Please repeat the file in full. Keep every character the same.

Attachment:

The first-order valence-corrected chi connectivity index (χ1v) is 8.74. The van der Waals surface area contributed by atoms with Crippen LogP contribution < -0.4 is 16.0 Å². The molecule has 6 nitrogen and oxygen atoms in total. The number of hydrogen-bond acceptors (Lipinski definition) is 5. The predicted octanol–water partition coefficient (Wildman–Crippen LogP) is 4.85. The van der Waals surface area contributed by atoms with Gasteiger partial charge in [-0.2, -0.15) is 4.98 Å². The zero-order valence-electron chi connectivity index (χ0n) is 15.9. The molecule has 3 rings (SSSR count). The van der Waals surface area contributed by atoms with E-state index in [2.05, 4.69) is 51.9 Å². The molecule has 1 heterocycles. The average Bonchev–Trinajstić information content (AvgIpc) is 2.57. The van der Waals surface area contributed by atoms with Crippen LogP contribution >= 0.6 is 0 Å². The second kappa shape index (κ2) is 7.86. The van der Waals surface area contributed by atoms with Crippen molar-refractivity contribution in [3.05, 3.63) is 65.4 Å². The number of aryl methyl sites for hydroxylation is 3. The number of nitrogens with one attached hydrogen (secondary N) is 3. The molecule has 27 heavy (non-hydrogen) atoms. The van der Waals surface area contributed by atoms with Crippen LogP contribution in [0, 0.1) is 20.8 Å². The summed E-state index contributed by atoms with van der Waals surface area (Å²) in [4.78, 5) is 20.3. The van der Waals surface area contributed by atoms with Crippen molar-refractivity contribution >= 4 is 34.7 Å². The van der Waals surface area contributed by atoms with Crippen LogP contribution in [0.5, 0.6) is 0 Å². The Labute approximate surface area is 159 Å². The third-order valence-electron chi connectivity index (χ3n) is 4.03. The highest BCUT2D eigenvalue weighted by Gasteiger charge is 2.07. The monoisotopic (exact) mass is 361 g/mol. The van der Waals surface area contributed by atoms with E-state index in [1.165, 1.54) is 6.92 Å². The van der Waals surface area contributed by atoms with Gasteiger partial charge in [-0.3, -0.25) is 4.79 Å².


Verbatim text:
The first-order valence-corrected chi connectivity index (χ1v) is 8.74. The van der Waals surface area contributed by atoms with Crippen LogP contribution < -0.4 is 16.0 Å². The molecule has 6 nitrogen and oxygen atoms in total. The number of hydrogen-bond acceptors (Lipinski definition) is 5. The predicted octanol–water partition coefficient (Wildman–Crippen LogP) is 4.85. The van der Waals surface area contributed by atoms with Gasteiger partial charge in [-0.2, -0.15) is 4.98 Å². The zero-order valence-electron chi connectivity index (χ0n) is 15.9. The molecule has 3 rings (SSSR count). The van der Waals surface area contributed by atoms with E-state index in [2.05, 4.69) is 51.9 Å². The molecule has 1 heterocycles. The average Bonchev–Trinajstić information content (AvgIpc) is 2.57. The van der Waals surface area contributed by atoms with Crippen LogP contribution >= 0.6 is 0 Å². The second kappa shape index (κ2) is 7.86. The van der Waals surface area contributed by atoms with Crippen molar-refractivity contribution in [3.05, 3.63) is 65.4 Å². The number of aryl methyl sites for hydroxylation is 3. The number of nitrogens with one attached hydrogen (secondary N) is 3. The molecule has 27 heavy (non-hydrogen) atoms. The van der Waals surface area contributed by atoms with Crippen LogP contribution in [0, 0.1) is 20.8 Å². The summed E-state index contributed by atoms with van der Waals surface area (Å²) in [4.78, 5) is 20.3. The van der Waals surface area contributed by atoms with Crippen molar-refractivity contribution >= 4 is 34.7 Å². The van der Waals surface area contributed by atoms with Crippen LogP contribution in [0.5, 0.6) is 0 Å². The Labute approximate surface area is 159 Å². The third-order valence-electron chi connectivity index (χ3n) is 4.03. The highest BCUT2D eigenvalue weighted by Gasteiger charge is 2.07. The monoisotopic (exact) mass is 361 g/mol. The van der Waals surface area contributed by atoms with E-state index in [1.165, 1.54) is 6.92 Å². The van der Waals surface area contributed by atoms with Gasteiger partial charge in [-0.3, -0.25) is 4.79 Å².